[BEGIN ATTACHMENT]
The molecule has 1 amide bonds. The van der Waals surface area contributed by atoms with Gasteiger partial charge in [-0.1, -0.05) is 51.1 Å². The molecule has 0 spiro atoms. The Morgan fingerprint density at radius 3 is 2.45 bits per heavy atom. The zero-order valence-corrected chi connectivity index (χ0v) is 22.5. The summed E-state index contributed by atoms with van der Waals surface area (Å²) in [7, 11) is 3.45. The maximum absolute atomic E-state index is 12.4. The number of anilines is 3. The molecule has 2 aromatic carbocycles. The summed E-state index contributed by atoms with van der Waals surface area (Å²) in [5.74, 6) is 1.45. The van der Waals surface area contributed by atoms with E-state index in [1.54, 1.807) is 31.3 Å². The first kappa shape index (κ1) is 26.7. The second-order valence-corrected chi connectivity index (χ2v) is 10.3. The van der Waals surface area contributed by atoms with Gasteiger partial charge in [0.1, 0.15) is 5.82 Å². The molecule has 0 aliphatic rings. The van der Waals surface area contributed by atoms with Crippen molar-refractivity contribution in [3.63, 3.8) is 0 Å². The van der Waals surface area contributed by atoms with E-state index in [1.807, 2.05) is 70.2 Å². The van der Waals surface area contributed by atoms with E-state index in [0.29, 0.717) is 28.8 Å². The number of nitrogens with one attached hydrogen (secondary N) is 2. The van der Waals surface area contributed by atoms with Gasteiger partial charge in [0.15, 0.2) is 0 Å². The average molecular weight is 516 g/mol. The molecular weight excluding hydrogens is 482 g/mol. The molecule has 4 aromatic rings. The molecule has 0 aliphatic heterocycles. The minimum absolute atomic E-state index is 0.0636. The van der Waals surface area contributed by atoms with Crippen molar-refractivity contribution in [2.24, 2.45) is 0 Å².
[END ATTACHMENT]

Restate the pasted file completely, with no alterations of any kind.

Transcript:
The molecule has 1 amide bonds. The van der Waals surface area contributed by atoms with Gasteiger partial charge in [-0.1, -0.05) is 51.1 Å². The molecule has 0 spiro atoms. The Morgan fingerprint density at radius 3 is 2.45 bits per heavy atom. The zero-order valence-corrected chi connectivity index (χ0v) is 22.5. The summed E-state index contributed by atoms with van der Waals surface area (Å²) in [7, 11) is 3.45. The maximum absolute atomic E-state index is 12.4. The number of anilines is 3. The molecule has 2 aromatic carbocycles. The summed E-state index contributed by atoms with van der Waals surface area (Å²) in [5.74, 6) is 1.45. The van der Waals surface area contributed by atoms with E-state index in [1.54, 1.807) is 31.3 Å². The first kappa shape index (κ1) is 26.7. The second-order valence-corrected chi connectivity index (χ2v) is 10.3. The van der Waals surface area contributed by atoms with Gasteiger partial charge in [0.1, 0.15) is 5.82 Å². The molecule has 0 aliphatic rings. The van der Waals surface area contributed by atoms with Crippen molar-refractivity contribution in [3.63, 3.8) is 0 Å². The van der Waals surface area contributed by atoms with E-state index in [1.807, 2.05) is 70.2 Å². The van der Waals surface area contributed by atoms with E-state index in [0.29, 0.717) is 28.8 Å². The number of nitrogens with one attached hydrogen (secondary N) is 2. The van der Waals surface area contributed by atoms with Gasteiger partial charge in [0.15, 0.2) is 0 Å². The average molecular weight is 516 g/mol. The molecular weight excluding hydrogens is 482 g/mol. The molecule has 4 aromatic rings. The molecule has 0 aliphatic heterocycles. The minimum absolute atomic E-state index is 0.0636. The van der Waals surface area contributed by atoms with Crippen molar-refractivity contribution in [2.24, 2.45) is 0 Å².